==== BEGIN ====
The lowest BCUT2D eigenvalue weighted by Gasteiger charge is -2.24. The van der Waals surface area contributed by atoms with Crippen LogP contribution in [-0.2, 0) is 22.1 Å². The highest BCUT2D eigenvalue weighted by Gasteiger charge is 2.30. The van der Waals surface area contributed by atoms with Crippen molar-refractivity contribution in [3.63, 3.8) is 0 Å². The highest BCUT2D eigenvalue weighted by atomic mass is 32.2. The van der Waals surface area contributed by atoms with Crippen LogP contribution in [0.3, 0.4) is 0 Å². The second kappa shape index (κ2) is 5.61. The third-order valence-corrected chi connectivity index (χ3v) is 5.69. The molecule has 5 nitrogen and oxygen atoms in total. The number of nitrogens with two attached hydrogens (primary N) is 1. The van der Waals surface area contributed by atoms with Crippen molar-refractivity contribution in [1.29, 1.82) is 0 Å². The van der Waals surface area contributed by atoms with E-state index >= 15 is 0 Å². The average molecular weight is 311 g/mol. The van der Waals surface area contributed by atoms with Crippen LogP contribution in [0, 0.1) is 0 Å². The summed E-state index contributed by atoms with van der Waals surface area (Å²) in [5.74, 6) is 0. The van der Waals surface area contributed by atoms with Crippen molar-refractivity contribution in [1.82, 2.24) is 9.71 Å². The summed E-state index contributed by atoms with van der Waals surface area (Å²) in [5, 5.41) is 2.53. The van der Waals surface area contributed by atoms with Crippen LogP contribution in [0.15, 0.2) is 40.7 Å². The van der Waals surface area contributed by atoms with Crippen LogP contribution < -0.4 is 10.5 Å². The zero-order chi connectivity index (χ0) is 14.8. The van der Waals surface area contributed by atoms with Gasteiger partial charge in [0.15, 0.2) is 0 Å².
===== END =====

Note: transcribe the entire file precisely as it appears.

The lowest BCUT2D eigenvalue weighted by Gasteiger charge is -2.24. The van der Waals surface area contributed by atoms with Crippen LogP contribution in [-0.2, 0) is 22.1 Å². The highest BCUT2D eigenvalue weighted by Gasteiger charge is 2.30. The van der Waals surface area contributed by atoms with Crippen molar-refractivity contribution in [3.63, 3.8) is 0 Å². The highest BCUT2D eigenvalue weighted by atomic mass is 32.2. The van der Waals surface area contributed by atoms with Crippen LogP contribution in [0.3, 0.4) is 0 Å². The second kappa shape index (κ2) is 5.61. The third-order valence-corrected chi connectivity index (χ3v) is 5.69. The molecule has 5 nitrogen and oxygen atoms in total. The number of nitrogens with two attached hydrogens (primary N) is 1. The van der Waals surface area contributed by atoms with Crippen molar-refractivity contribution in [1.29, 1.82) is 0 Å². The van der Waals surface area contributed by atoms with E-state index >= 15 is 0 Å². The average molecular weight is 311 g/mol. The van der Waals surface area contributed by atoms with Crippen LogP contribution in [0, 0.1) is 0 Å². The summed E-state index contributed by atoms with van der Waals surface area (Å²) in [5.74, 6) is 0. The van der Waals surface area contributed by atoms with Crippen molar-refractivity contribution in [1.82, 2.24) is 9.71 Å². The summed E-state index contributed by atoms with van der Waals surface area (Å²) in [5, 5.41) is 2.53. The van der Waals surface area contributed by atoms with Crippen LogP contribution in [0.15, 0.2) is 40.7 Å². The van der Waals surface area contributed by atoms with Crippen LogP contribution < -0.4 is 10.5 Å². The zero-order chi connectivity index (χ0) is 14.8. The van der Waals surface area contributed by atoms with Gasteiger partial charge in [0.15, 0.2) is 0 Å².